Now that the top half of the keyboard was working, I decided to tackle the Upper Voicing Board. The capacitor replacement was fine, but the IC chips… there were a lot. It was at this point trying to desolder with a braid was getting ridiculous. It would take upwards of 30 minutes each just to get the chips out. After a few days, I finally managed to get them out and replace with the new ones. Turn the synth on and… half the keys no longer work. Hitting notes gets no sound or the same note… what did I do!?

It was time to really start reading the schematics to try to figure it out. In preparation, I re-ordered a full set of IC chips because I obviously messed up one of them. I also decided desoldering all of these chips with a braid was futile. It was time to cough up the money for a Hakko desoldering iron. Wish I had this from the beginning because it would have sped up the whole process, but I digress…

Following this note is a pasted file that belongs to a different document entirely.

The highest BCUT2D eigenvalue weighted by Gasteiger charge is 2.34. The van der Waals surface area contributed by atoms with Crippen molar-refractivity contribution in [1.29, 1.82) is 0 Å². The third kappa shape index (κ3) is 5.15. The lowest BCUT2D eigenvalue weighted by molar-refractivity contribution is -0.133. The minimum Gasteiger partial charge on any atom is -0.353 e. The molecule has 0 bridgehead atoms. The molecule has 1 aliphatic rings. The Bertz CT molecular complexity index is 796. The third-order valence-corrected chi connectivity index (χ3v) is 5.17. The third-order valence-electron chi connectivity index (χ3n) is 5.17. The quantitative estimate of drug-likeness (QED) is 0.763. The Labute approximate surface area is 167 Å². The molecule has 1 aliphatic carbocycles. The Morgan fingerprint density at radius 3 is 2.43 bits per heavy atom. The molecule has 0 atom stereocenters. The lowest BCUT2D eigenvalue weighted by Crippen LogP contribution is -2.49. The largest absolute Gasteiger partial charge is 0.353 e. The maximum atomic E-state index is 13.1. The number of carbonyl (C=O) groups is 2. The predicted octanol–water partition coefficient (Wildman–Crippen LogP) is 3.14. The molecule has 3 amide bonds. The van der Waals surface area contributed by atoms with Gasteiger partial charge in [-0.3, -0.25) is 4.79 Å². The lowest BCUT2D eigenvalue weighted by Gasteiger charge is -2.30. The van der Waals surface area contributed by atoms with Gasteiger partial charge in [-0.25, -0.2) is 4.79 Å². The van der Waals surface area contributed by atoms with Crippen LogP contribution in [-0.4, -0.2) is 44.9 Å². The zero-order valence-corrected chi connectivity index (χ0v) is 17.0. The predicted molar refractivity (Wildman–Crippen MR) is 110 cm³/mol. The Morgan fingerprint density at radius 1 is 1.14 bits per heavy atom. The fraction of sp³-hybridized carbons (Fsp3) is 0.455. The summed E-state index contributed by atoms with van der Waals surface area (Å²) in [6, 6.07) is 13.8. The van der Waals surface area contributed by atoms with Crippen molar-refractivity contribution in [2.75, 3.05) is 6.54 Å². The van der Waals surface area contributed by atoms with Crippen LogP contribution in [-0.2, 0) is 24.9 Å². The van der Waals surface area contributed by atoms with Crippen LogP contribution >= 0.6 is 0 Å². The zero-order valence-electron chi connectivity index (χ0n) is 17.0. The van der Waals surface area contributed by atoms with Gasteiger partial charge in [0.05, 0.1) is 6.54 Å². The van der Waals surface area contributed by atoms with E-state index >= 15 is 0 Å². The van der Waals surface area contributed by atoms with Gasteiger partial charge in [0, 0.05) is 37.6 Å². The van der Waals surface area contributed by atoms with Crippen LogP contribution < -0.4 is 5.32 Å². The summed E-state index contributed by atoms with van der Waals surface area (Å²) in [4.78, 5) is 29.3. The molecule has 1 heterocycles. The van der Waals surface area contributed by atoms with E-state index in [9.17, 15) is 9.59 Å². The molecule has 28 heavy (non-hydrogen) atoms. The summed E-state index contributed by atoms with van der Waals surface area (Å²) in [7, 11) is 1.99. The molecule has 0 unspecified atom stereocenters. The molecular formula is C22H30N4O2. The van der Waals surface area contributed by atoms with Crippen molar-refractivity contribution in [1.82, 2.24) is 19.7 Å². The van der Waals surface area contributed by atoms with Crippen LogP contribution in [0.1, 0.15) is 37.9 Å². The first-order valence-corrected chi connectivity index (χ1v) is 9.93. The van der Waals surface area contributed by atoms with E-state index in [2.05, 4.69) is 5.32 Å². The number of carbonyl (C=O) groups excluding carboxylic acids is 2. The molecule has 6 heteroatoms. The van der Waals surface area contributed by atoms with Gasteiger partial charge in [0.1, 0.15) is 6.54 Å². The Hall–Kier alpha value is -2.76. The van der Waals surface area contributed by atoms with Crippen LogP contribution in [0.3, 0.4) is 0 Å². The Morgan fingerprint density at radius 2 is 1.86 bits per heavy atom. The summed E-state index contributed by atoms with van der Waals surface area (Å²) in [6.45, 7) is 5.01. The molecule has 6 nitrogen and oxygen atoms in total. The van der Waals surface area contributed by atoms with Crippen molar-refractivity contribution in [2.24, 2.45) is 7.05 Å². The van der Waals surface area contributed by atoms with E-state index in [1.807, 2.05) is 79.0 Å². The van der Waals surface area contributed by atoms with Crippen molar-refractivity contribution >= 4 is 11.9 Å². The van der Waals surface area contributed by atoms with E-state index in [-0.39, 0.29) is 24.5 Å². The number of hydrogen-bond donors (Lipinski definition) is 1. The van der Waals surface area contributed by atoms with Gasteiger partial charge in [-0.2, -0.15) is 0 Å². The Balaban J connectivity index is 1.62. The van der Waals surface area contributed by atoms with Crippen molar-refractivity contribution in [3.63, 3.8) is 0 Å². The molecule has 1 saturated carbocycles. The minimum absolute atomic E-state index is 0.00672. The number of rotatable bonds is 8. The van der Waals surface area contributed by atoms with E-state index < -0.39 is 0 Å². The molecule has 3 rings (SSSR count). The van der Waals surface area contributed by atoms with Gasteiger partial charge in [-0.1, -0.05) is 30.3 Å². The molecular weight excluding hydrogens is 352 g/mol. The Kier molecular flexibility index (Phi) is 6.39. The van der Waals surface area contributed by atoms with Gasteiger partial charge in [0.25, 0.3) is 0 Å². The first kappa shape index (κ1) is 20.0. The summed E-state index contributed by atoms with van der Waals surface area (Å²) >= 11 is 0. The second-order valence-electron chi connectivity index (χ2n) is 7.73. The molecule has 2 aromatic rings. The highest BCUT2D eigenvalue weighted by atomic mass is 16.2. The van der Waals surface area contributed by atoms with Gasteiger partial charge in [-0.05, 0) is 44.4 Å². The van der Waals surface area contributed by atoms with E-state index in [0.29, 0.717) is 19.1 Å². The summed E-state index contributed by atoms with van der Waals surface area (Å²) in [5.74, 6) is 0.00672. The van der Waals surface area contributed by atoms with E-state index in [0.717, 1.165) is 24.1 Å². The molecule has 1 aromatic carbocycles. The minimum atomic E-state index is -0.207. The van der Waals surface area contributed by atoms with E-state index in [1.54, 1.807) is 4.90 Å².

So I have the board out trying to test continuity and now the synth won’t turn on. I look around and noticed I snapped the legs off of one of the power rail film capacitors on the Lower Voicing Board. Ordered replacements for that…

Moving the board around some more, I noticed a broken resistor that controls the voltage when a key is depressed. This one just crumbled from old age. Ordered those next…

Finally, I noticed a broken germanium diode on the Upper Voicing Board, which also must have cracked when moving the board around. For those that don’t know, they don’t really make germanium diodes anymore so had to replace with a silicon diode.

Part 3 – Let’s Try This Again…